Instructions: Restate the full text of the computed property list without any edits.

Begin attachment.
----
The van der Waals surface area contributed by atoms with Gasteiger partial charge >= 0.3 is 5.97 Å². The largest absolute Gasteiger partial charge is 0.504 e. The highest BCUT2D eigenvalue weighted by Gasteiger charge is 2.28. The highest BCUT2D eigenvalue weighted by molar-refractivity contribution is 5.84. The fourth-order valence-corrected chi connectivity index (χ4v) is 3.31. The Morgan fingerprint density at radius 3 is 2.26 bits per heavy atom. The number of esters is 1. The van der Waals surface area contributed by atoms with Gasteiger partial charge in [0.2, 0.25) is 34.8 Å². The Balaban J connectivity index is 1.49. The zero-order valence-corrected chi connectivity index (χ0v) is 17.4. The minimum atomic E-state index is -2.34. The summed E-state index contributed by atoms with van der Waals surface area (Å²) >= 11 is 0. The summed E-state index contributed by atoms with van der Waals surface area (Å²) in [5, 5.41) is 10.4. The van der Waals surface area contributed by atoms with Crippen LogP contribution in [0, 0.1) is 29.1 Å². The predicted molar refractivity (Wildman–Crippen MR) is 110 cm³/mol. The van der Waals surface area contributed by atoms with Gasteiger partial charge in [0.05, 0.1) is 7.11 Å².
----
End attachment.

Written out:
The van der Waals surface area contributed by atoms with Gasteiger partial charge >= 0.3 is 5.97 Å². The largest absolute Gasteiger partial charge is 0.504 e. The highest BCUT2D eigenvalue weighted by Gasteiger charge is 2.28. The highest BCUT2D eigenvalue weighted by molar-refractivity contribution is 5.84. The fourth-order valence-corrected chi connectivity index (χ4v) is 3.31. The Morgan fingerprint density at radius 3 is 2.26 bits per heavy atom. The number of esters is 1. The van der Waals surface area contributed by atoms with Gasteiger partial charge in [0.2, 0.25) is 34.8 Å². The Balaban J connectivity index is 1.49. The zero-order valence-corrected chi connectivity index (χ0v) is 17.4. The minimum atomic E-state index is -2.34. The summed E-state index contributed by atoms with van der Waals surface area (Å²) >= 11 is 0. The summed E-state index contributed by atoms with van der Waals surface area (Å²) in [5, 5.41) is 10.4. The van der Waals surface area contributed by atoms with Crippen LogP contribution in [0, 0.1) is 29.1 Å². The predicted molar refractivity (Wildman–Crippen MR) is 110 cm³/mol. The van der Waals surface area contributed by atoms with Gasteiger partial charge in [0.05, 0.1) is 7.11 Å².